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PROJECT #BEYOUROWN BOSS: KERRINE BRYAN

Kerrine Bryan is a children’s author, founder of publishing house Butterfly Books, which produces stories that endeavour to tackle diversity issues across industries from the grassroots, and is an award-winning chartered electrical engineer. Cited as one of the Telegraph’s Top 50 Women in Engineering, she scooped the Precious award for Outstanding Woman In STEM and […]

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Kerrine Bryan is a children’s author, founder of publishing house Butterfly Books, which produces stories that endeavour to tackle diversity issues across industries from the grassroots, and is an award-winning chartered electrical engineer. Cited as one of the Telegraph’s Top 50 Women in Engineering, she scooped the Precious award for Outstanding Woman In STEM and was one of Management Today’s 35 Under 35 most notable businesswomen in the UK. 

My grandparents moved to England from Jamaica in the 50’s – part of the Windrush Generation.  They settled here, worked hard and had seven children – including my mother. I was born and bred in Birmingham. Being one of the very few black children in school, my mother always told me that I would need to work twice as hard to get half the success of my friends. This thought has been with me throughout my entire life and has pushed me to always give a little bit extra at school and at work and to be the best that I can be. 

I’m a chartered electrical engineer. I’ve worked in the oil and gas industry for 12 years in London, after which I took a 2-year career break to have my daughter.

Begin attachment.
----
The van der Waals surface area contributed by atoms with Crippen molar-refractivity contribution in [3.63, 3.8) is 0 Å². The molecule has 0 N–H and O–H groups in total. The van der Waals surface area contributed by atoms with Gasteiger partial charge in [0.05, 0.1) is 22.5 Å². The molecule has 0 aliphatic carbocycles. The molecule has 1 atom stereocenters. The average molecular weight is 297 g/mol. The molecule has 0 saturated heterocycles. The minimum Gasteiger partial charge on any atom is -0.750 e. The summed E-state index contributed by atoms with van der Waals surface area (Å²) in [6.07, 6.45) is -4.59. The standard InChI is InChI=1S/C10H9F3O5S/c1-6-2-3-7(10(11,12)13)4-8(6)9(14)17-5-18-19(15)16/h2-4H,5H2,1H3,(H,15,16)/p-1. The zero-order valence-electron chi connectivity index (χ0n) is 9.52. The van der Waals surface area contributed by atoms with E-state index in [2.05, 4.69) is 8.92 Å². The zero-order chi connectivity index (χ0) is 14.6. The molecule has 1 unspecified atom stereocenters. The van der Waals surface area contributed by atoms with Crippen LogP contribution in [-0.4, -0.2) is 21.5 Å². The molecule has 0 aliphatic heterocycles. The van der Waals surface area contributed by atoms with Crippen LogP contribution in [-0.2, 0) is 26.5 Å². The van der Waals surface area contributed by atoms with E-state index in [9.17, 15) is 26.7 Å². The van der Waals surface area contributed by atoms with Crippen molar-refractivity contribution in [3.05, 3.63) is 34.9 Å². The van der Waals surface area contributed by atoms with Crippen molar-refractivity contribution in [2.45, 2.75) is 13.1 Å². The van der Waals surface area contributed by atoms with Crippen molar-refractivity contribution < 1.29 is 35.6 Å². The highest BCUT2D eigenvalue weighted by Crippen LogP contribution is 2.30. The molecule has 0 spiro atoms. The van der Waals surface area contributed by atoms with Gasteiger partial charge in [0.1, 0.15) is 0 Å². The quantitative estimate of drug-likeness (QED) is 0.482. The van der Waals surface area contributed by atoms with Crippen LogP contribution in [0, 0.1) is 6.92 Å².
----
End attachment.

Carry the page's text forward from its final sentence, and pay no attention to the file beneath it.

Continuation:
Engineering definitely wasn’t something I dreamt about doing as a small child. I never knew such a job existed or was available to someone like me, even as I grew older and was choosing my A-Levels. I loved maths but I wasn’t fond of English. I recall my mother coming home from parents evening once, where she’d asked the teacher what measures could be taken to improve my potential GCSE English grade. The teacher replied, “Nothing”. I’m pretty sure that was what put me off English and reading in general. I lost hope. “I bet they wouldn’t tell the other kids that,” I remembered my mother saying, inferring that perhaps the colour of my skin might have had something to do with my teacher’s defeatist attitude. 

Because I loved maths, I thought accountancy would be the best professional fit for me. Only, at aged 17, when a teacher suggested I attend a programme at a university introducing students to different types of engineering did I really become interested in this.

My career started after finishing a 4-year Master’s degree in electronic and electrical engineering with language. Although there were very few women engineers around, I think I was quite lucky. My male peers were very supportive and many had commented on how they respected professional female engineers more for making it through all of the barriers that existed, and still do exist, for women entering STEM careers. Only during a placement at a manufacturing company when I was 18 did I have an uncomfortable situation where my manager said that I looked “sexy in overalls”.

Volunteering at schools to talk about engineering, I realised how misconceptions around careers were formed at a young age. This led me to start up an independent publishing house to produce books targeting children, especially girls, aged 4 to 7 years old, that show how they can be anything they want to be – engineer, firefighter, scientist or plumber – irrespective of their gender. It’s important that this is communicated to children early enough before these gender norms become too established.

The business is a side hustle, but it’s a social enterprise I’m fiercely passionate about. I work on it on evenings, weekends and even on the commute to work. My brother, Jason Bryan – who is co-founder – and I are determined to make the venture becomes a global success. But the possibility of seeding a passion and inspiring a child to pursue a dream into adulthood is more than enough of a motivation for us. We also hope to have a positive contribution to subverting misconceptions that positively impact on equality and diversity, particularly in STEM industries too. 

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